[I am posting this recipe earlier than I had planned so I don't yet have photos - I will come back and add them next time I make this dish. In the mean time you can go look at this search in Flickr for some other people's photos.]
Som tum (green papaya salad) is one of my favourite salads. It is crunchy and crisp and salty and sour and full of stuff that's good for you, and not much stuff that isn't. In Thailand it is traditionally served with sticky rice and gai yang (grilled chicken) or laab in the Isaan region and in Lao, but nowadays can be found all over Thailand from specialist som tum hawkers at lunch time. I ate it a lot when we lived there. A lot.
Som tum (or tam is it is sometimes translated) is made in a large, tall mortar and pestle with deft skill. The papaya is held in one hand and then cut into very fine matchsticks using repeated blows of a large machete like knife (I've tried doing it and while I escaped injury, I can tell you, I certainly didn't achieve the desired effect!!). The papaya and other ingredients are then lightly pounded to mix the flavours and break up any fibrous bits in the papaya. The heat from the chili is controlled by the degree of pounding - the more the chili is broken up the hotter the salad will be. I don't have a large mortar and pestle so I tend to grate the papaya, and just add the flavourings to the mortar and pestle and mix it together in the bowl.
There are variations on the basic dish which can include the addition of fresh cooked prawns or crab, and a very bland version where the dried prawns are excluded, though I think this last is generally for the benefit of foreigners with a dislike for strong flavour and usually means they leave out most or all of the chili too.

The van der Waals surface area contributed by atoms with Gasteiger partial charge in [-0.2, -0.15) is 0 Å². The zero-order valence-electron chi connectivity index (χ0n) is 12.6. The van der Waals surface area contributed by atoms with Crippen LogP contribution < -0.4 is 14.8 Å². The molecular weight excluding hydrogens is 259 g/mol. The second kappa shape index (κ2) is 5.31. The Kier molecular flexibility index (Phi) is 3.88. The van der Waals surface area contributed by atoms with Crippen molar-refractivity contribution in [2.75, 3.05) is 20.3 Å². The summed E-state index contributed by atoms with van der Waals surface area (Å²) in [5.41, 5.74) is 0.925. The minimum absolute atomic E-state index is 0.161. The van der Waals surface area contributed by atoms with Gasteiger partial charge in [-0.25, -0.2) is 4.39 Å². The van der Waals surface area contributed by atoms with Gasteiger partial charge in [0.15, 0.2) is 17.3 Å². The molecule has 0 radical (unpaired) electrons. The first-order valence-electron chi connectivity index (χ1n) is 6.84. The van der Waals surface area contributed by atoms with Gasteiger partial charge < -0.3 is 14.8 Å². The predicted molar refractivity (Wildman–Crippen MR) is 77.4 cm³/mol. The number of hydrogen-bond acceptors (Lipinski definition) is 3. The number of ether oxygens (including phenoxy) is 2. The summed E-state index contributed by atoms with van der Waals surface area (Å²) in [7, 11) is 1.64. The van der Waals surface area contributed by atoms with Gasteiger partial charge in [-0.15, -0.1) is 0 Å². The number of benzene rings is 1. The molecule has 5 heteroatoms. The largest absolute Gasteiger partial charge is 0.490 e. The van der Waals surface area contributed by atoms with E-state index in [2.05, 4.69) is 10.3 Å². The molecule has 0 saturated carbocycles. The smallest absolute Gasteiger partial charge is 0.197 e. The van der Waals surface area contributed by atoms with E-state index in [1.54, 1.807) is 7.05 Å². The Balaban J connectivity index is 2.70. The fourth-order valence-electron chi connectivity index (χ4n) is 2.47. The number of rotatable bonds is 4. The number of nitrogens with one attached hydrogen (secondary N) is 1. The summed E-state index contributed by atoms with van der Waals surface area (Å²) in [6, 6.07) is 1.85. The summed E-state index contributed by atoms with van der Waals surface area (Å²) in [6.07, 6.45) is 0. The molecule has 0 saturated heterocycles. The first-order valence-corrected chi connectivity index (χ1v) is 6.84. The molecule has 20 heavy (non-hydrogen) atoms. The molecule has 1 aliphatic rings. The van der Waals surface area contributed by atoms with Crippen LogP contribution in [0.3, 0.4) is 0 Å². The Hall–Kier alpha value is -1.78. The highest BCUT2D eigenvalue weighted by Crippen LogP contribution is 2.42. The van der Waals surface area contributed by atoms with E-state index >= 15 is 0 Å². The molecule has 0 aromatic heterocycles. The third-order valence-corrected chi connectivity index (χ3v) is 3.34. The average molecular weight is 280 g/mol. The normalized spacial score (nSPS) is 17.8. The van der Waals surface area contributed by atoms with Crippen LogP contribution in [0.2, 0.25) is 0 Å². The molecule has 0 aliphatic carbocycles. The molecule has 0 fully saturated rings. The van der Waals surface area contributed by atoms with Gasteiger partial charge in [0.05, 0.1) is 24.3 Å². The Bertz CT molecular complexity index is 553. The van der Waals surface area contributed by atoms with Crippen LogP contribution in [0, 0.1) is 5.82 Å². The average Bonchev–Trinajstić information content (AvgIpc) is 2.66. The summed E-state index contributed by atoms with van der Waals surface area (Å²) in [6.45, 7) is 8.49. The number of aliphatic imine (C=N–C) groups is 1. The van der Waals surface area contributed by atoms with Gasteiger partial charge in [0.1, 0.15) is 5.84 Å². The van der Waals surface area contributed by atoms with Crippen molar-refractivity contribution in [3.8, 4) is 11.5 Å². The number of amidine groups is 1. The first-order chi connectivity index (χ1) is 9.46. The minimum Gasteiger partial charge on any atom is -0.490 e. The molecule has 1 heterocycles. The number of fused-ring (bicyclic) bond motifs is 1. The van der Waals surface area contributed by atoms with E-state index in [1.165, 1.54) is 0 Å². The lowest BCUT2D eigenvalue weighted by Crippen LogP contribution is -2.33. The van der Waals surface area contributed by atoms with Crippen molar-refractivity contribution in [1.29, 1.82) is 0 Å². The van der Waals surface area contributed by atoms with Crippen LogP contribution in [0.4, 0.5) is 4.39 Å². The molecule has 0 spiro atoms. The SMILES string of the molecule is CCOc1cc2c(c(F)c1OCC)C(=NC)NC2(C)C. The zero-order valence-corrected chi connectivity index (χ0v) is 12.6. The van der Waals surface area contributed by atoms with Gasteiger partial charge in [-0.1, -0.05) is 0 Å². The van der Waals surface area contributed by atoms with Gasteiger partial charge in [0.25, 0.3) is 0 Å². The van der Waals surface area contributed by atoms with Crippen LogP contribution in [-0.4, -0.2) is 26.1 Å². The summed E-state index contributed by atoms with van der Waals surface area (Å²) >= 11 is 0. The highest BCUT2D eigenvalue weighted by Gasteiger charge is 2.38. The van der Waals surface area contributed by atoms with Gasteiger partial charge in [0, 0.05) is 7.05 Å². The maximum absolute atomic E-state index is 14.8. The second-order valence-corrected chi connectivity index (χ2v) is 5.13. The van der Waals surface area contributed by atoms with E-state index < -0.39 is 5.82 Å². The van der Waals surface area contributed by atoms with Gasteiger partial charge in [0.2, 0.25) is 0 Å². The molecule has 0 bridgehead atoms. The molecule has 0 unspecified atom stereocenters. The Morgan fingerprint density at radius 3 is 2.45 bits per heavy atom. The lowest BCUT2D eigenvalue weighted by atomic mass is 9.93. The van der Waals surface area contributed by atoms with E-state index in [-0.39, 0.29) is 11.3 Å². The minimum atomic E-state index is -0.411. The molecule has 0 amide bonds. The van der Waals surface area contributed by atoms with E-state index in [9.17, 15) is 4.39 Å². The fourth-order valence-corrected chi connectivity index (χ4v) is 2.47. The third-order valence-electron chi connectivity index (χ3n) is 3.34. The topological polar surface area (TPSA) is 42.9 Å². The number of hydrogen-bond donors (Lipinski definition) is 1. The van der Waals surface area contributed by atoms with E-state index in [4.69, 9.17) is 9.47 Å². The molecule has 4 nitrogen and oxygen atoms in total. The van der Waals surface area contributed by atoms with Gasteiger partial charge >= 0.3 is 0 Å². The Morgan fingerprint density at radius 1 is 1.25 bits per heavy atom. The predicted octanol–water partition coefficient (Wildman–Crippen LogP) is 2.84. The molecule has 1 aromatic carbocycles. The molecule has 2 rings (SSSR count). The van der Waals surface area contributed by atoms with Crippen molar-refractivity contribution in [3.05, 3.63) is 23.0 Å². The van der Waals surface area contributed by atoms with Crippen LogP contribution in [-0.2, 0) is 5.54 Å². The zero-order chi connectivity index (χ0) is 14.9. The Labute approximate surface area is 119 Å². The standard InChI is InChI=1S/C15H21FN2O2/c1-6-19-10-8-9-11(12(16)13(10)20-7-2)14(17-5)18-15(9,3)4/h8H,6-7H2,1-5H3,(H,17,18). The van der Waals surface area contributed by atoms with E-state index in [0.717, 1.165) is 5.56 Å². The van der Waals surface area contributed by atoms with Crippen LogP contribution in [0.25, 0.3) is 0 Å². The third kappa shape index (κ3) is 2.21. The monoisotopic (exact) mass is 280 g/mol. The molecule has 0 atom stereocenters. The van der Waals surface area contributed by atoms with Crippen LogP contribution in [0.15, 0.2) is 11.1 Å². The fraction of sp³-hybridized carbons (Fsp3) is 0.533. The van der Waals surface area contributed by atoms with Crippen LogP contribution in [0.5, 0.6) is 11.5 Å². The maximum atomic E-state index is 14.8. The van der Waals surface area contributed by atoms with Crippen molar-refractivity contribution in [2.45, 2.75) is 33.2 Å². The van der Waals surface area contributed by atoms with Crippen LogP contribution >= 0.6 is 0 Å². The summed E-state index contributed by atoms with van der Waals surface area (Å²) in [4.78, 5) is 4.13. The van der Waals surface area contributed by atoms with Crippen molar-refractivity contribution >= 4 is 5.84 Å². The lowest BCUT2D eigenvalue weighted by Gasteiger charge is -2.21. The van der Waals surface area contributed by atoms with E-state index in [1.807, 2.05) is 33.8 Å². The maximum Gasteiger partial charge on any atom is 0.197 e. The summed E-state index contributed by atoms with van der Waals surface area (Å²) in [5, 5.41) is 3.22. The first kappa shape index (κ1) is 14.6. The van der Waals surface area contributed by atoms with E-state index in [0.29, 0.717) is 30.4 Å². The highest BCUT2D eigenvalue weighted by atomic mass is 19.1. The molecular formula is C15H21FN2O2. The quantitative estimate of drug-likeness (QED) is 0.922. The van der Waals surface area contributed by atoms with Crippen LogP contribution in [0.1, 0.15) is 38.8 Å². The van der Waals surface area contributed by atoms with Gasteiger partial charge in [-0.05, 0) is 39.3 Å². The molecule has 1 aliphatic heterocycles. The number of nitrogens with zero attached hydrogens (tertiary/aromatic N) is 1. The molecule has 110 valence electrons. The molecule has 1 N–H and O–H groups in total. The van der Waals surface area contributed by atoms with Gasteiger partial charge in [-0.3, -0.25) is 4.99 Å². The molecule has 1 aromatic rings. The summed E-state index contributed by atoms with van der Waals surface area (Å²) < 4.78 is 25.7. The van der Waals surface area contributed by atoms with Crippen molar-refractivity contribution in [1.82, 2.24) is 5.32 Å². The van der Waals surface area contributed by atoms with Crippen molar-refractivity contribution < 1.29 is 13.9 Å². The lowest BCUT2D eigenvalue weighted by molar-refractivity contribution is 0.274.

A green papaya is an under ripe version of the fruit we generally call paw paw here - not a little under ripe either. Although my Thai friend says it should be a little yellow to be best do not think you can buy a regular papaya from the grocer that just isn't fully ripe. Source a proper hard green papaya from the Asian grocer and leave it on the window sill for a day or two.
Again, in Thailand this dish is generally served pretty spicy and diluted with lots of rice.
Som Tum (green papaya salad)
1.5 cups of peeled, seeded and grated green papaya (about half a smallish one or a quarter of a big one)
8 cherry tomatoes, quartered or a whole tomato cut into chunks
2 whole cloves of garlic peeled
1 tbs dried shrimp
4 snake beans* cut into 3cm sticks
2 tbs salted peanuts
1 lime, juiced
1.5 tbs palm sugar
1.5 tbs fish sauce
2 small red chilies
Put the grated papaya and tomato into a bowl. In the mortar and pestle pound the garlic and shrimp into it is broken up but not mushy. Add the beans and peanuts and pound a bit more. Add the sugar, fish sauce and lime - starting with about two thirds the amounts. mix well. Add the chilies and pound - just once or twice for a mild flavour, harder for more heat. Tip the mix into the bowl and stir to combine. Taste and top up sugar, lime and fish sauce to balance.
*you can use green beans, but they are not the same at all. Green beans are shorter and much juicier, as well as tasting different. The drier pulpier texture of snake beans absorbs the flavours way better, especially with a little pounding in the mortar and pestle. And since you have to go to the Asian grocer to get the green papaya get some snake beans while you are there.